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Portland Bike Share

Portland inked a deal with Nike to launch the “Biketown” system by July 2016. But the effort to bring bike share to Portland began way back in 2007. We’ve covered every twist and turn. Browse the archives below…

Gamification and ‘ubiquitous mobility’: Inside Portland’s $50 million ‘Smart City’ grant pitch

by on February 10th, 2016 at 9:36 am

mobile girls
The city’s plan includes a “Marketplace” mobile app that would let you plan and buy trips by every mode.
(Photo: M.Andersen)

Portland is one of 77 cities around the country that have put in for a one-time federal ‘Smart City’ grant that’s looking to promote big ideas about urban mobility.

An award is a long shot — only one city will get the $50 million prize — but the city’s application (which wraps together a wide variety of concepts for improving and integrating digital transportation data) is an education in itself, offering various details about the city’s vision that we haven’t seen publicly until now.

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Where should Biketown stations go? Open houses will open the question

by on February 2nd, 2016 at 3:23 pm

director park bikeshare
A 2012 rendering of a hypothetical bike-sharing station
in downtown’s Director Park.
(Image: Motivate)

Portland has been accustomed to auto-parking/bike-lane tradeoffs for years. Now it’s about to encounter a new tradeoff: auto-parking/bike-share-station.

A round of five city open houses this spring will start the public conversation about where to put the stations for the bike sharing system Portland plans to launch by July. And though some locations are probably no-brainers (Director Park, Pioneer Courthouse Square, Urban Center Plaza, Jamison Square, Union Station, Holladay Park, Rose Quarter Transit Center, Little Big Burger on Mississippi…) others will be harder.

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Could Pronto’s problems come to Portland? Here’s what experts say

by on February 1st, 2016 at 4:11 pm

Pronto bikeshare @king st station
Not ridden enough, but why?
(Photo: Diane Yee)

As we mentioned in this week’s news roundup, Seattle’s 16-month-old bike sharing system is in a very tight spot.

With the Pronto system taking in only 68 percent of the money required to meet its operating costs last year and the city considering taking it over in order to bail it out, many Portlanders are rightly wondering whether the upcoming Biketown system (which will be operated by the same company, Motivate) could face similar problems.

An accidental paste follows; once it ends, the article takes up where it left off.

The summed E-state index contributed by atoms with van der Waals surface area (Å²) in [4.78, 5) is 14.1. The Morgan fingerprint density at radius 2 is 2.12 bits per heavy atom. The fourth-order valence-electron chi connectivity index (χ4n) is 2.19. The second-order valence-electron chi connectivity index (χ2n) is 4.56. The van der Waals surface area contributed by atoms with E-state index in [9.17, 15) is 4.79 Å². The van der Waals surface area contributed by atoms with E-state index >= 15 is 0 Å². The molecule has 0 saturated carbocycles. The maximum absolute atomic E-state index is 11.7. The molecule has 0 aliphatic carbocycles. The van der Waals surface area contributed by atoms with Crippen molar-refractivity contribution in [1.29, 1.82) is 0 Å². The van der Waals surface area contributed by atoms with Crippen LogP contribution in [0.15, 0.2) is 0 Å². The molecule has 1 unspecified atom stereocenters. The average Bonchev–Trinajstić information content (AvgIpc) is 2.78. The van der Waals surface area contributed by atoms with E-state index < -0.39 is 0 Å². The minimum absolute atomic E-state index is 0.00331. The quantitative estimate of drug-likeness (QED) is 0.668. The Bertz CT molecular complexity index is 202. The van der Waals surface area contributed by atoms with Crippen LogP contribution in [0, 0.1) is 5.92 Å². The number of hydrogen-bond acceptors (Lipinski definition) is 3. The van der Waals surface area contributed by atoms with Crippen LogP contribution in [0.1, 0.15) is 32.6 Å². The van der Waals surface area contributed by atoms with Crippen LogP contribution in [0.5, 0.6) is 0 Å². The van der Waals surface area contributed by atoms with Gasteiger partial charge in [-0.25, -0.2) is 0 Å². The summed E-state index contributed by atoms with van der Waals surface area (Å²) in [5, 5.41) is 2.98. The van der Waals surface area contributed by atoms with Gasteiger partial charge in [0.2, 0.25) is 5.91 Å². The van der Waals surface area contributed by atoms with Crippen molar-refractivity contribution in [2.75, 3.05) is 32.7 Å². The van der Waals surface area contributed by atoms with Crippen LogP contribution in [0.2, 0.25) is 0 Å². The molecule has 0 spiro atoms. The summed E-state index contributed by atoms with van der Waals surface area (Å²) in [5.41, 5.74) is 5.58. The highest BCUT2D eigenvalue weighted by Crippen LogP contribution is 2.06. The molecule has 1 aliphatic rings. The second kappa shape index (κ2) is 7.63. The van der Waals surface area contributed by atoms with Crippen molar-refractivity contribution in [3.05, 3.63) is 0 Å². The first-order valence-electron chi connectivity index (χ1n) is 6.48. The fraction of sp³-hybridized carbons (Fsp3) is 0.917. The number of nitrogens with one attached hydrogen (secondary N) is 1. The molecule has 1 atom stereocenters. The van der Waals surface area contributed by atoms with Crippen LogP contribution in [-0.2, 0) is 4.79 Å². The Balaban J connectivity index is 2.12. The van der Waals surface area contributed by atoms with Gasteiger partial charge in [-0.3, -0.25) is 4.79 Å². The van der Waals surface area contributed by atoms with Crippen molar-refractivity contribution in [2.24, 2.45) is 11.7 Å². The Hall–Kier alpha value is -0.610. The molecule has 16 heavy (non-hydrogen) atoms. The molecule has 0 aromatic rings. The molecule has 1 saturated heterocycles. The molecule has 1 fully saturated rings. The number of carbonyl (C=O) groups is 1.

We talked to some of the country’s leading independent bike-share experts today to get their take. Here’s what we heard.

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Biketown, the day after (reflections on a big deal)

by on January 8th, 2016 at 3:08 pm

Portland bike share launch-6.jpg
Makes your jaw-drop huh?
(Photo © J. Maus/BikePortland)

Wow. Yesterday’s bike share news was pretty amazing. Our heads are still spinning here at BikePortland headquarters.

Nine years ago when we announced that Portland wanted to be the first U.S. city with a bike share system, we never expected it would take this long. But now that it’s happened, we’re just glad that the deal was done. And, like many people in Portland, we’re eagerly awaiting the sight of 1,000 orange bikes being used in our city.

We’ve posted 70 stories about Portland’s bike share saga since 2007 and things are just now getting interesting, so expect a lot more coverage in the months to come. For now though, Michael and I want to share some brief thoughts about PBOT, Nike, Biketown, and what this means for all of us. Some are fun, some are serious, and like always, we’d love to hear your thoughts…

Wait. Before we get started. I want to publicly congratulate the team at PBOT. There are some smart and dedicated people who worked very hard under a lot of pressure and ups-and-downs (understatement) over these past nine years to pull this off (I won’t name names, you know who you are). Something like this doesn’t happen in a city unless someone makes it a priority and sees it through to the end. High-fives all around.

OK, let’s go…

Hey, wanna’ grab a Biketown? Let’s Biketown to the Timbers game.

I’ve been wondering how the system’s name, Biketown (pronounced bike, not bikey), will be used once it becomes common parlance. It works well as a place name, but it’s not so great as a noun. And will it work as a verb? This is only the second time naming rights have ever been sold to a title sponsor of a U.S. system (the other one is CitiBike in New York), so we’re all a bit new to this. (more…)

No Logo: Nike’s sponsorship shows lopsided funding priorities

by on January 8th, 2016 at 10:59 am

Celebrating Nike’s $10 million sponsorship package reifies the currently lopsided funding priorities we have not just in this town but all over the place, where anything to do with cars is automatically funded without any public conversation much less a vote, but when it comes to high-vis bike infrastructure (Sunday Parkways, Bikeshare – now BikeTown) we’re apparently out of luck, and the search for a corporate sponsor raises few eyebrows (how many thousands of taxpayer dollars were spent cozying up to that sponsor?).